Money is more about mind than it is about math — that’s one of the key tenets of this site. People make financial decisions based not on mathematical ideals, but on emotion. There’s actually a branch of economics called behavioral finance devoted exclusively to this phenomenon, exploring the interplay between economic theory and psychological reality….

  • Malcolm Gladwell on The Power of Marketing (28 comments)

    In February I wrote about the insidious power of marketing. “We can try not to be swayed by advertising and marketing,” I said. “But no matter what we do, we are all affected by attempts to manipulate our subconscious. Even when we believe we are immune to manipulation, we are not.” At that time, I…

  • Book Review: Debt is Slavery (43 comments)

    While on vacation I found time to read five personal finance books, each of which was good in its own way. Rather than swamp you with book reviews, I’m going to space them out over the next few weeks. Here’s the first. One of my goals for the next two years is to write a…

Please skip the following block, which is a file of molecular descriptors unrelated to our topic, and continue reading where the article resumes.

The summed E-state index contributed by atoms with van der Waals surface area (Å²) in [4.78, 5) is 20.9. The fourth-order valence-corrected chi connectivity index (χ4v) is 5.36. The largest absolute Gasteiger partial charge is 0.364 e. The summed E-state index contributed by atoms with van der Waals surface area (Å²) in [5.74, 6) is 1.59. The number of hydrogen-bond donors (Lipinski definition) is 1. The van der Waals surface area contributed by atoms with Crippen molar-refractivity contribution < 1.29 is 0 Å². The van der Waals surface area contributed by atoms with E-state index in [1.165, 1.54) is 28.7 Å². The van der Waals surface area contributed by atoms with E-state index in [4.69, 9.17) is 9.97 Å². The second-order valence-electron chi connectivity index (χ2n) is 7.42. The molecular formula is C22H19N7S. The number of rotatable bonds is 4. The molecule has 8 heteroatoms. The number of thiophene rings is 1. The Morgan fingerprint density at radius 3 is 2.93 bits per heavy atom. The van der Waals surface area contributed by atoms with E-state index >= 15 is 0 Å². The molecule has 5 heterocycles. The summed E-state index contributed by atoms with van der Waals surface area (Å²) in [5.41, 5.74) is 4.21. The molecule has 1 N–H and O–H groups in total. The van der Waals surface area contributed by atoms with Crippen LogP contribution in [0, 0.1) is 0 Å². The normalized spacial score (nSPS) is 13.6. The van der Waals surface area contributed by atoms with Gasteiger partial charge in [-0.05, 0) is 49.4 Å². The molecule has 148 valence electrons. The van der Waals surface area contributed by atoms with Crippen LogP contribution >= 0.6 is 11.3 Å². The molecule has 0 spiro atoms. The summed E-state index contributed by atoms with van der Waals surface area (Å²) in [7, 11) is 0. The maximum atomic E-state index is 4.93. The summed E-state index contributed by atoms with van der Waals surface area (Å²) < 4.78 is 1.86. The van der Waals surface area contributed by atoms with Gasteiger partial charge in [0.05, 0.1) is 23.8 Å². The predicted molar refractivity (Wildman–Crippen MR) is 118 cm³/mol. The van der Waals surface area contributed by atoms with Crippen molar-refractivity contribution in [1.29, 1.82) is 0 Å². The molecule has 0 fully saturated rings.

• Get Rich Quack: David Schirmer of The Secret (37 comments)

    In my review of The Secret, I complained about the get rich quick mentality the book espouses. I was particularly cranky at the financial “advice” to visualize checks coming in the mail. That tip came from David Schirmer, an Australian financial “expert”. Here’s the complete passage from The Secret: When I first understood The Secret,…

  • Why Frugality is an Important Part of Personal Finance (41 comments)